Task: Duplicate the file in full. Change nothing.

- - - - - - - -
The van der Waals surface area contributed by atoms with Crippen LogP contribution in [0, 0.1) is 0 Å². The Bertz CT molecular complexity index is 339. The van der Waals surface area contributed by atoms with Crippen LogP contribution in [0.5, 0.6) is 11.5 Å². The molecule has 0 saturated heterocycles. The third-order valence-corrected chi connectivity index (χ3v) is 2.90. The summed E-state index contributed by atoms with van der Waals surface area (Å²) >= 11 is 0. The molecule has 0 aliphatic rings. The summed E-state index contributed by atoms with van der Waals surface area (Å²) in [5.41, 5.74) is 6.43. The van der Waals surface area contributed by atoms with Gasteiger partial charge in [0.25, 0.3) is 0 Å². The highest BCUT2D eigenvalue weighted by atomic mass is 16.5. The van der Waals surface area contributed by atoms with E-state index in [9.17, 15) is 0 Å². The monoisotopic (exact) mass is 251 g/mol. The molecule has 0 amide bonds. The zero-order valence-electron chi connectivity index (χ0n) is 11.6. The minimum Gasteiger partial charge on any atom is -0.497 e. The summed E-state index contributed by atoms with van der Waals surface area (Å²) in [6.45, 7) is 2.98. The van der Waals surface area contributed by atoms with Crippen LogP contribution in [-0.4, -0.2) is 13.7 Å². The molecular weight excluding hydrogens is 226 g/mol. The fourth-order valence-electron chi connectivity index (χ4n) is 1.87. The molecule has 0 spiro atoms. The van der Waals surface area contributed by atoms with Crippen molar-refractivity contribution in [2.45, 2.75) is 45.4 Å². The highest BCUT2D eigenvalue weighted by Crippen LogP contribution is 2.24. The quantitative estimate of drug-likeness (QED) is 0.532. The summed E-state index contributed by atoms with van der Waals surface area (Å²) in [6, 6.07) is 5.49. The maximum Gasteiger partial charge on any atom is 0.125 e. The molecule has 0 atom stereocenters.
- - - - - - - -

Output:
The van der Waals surface area contributed by atoms with Crippen LogP contribution in [0, 0.1) is 0 Å². The Bertz CT molecular complexity index is 339. The van der Waals surface area contributed by atoms with Crippen LogP contribution in [0.5, 0.6) is 11.5 Å². The molecule has 0 saturated heterocycles. The third-order valence-corrected chi connectivity index (χ3v) is 2.90. The summed E-state index contributed by atoms with van der Waals surface area (Å²) >= 11 is 0. The molecule has 0 aliphatic rings. The summed E-state index contributed by atoms with van der Waals surface area (Å²) in [5.41, 5.74) is 6.43. The van der Waals surface area contributed by atoms with Gasteiger partial charge in [0.25, 0.3) is 0 Å². The highest BCUT2D eigenvalue weighted by atomic mass is 16.5. The van der Waals surface area contributed by atoms with E-state index in [9.17, 15) is 0 Å². The monoisotopic (exact) mass is 251 g/mol. The molecule has 0 amide bonds. The zero-order valence-electron chi connectivity index (χ0n) is 11.6. The minimum Gasteiger partial charge on any atom is -0.497 e. The summed E-state index contributed by atoms with van der Waals surface area (Å²) in [6.45, 7) is 2.98. The van der Waals surface area contributed by atoms with Crippen LogP contribution in [-0.4, -0.2) is 13.7 Å². The molecular weight excluding hydrogens is 226 g/mol. The fourth-order valence-electron chi connectivity index (χ4n) is 1.87. The molecule has 0 spiro atoms. The van der Waals surface area contributed by atoms with Crippen molar-refractivity contribution in [2.45, 2.75) is 45.4 Å². The highest BCUT2D eigenvalue weighted by Crippen LogP contribution is 2.24. The quantitative estimate of drug-likeness (QED) is 0.532. The summed E-state index contributed by atoms with van der Waals surface area (Å²) in [6, 6.07) is 5.49. The maximum Gasteiger partial charge on any atom is 0.125 e. The molecule has 0 atom stereocenters.